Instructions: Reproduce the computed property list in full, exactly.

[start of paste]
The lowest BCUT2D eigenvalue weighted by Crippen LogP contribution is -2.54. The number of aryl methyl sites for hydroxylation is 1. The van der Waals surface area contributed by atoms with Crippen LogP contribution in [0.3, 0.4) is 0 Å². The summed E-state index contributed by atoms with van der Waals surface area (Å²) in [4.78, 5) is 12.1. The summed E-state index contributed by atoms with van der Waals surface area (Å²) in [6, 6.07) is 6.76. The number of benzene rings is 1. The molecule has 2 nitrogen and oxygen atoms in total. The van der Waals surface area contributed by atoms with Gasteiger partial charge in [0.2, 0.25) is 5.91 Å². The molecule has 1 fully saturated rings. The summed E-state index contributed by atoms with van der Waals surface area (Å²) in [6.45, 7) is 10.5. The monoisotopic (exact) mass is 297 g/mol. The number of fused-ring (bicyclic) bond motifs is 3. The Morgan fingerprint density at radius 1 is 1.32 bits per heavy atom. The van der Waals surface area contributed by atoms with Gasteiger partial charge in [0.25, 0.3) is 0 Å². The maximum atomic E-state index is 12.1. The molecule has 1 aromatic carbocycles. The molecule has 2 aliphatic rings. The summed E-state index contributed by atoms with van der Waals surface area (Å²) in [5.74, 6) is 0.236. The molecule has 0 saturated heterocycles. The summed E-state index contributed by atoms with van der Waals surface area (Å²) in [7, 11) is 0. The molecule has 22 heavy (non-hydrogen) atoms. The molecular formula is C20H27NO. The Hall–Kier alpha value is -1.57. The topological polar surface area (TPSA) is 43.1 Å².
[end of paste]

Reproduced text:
The lowest BCUT2D eigenvalue weighted by Crippen LogP contribution is -2.54. The number of aryl methyl sites for hydroxylation is 1. The van der Waals surface area contributed by atoms with Crippen LogP contribution in [0.3, 0.4) is 0 Å². The summed E-state index contributed by atoms with van der Waals surface area (Å²) in [4.78, 5) is 12.1. The summed E-state index contributed by atoms with van der Waals surface area (Å²) in [6, 6.07) is 6.76. The number of benzene rings is 1. The molecule has 2 nitrogen and oxygen atoms in total. The van der Waals surface area contributed by atoms with Gasteiger partial charge in [0.2, 0.25) is 5.91 Å². The molecule has 1 fully saturated rings. The summed E-state index contributed by atoms with van der Waals surface area (Å²) in [6.45, 7) is 10.5. The monoisotopic (exact) mass is 297 g/mol. The number of fused-ring (bicyclic) bond motifs is 3. The Morgan fingerprint density at radius 1 is 1.32 bits per heavy atom. The van der Waals surface area contributed by atoms with Gasteiger partial charge in [0.25, 0.3) is 0 Å². The maximum atomic E-state index is 12.1. The molecule has 1 aromatic carbocycles. The molecule has 2 aliphatic rings. The summed E-state index contributed by atoms with van der Waals surface area (Å²) in [5.74, 6) is 0.236. The molecule has 0 saturated heterocycles. The summed E-state index contributed by atoms with van der Waals surface area (Å²) in [7, 11) is 0. The molecule has 22 heavy (non-hydrogen) atoms. The molecular formula is C20H27NO. The Hall–Kier alpha value is -1.57. The topological polar surface area (TPSA) is 43.1 Å².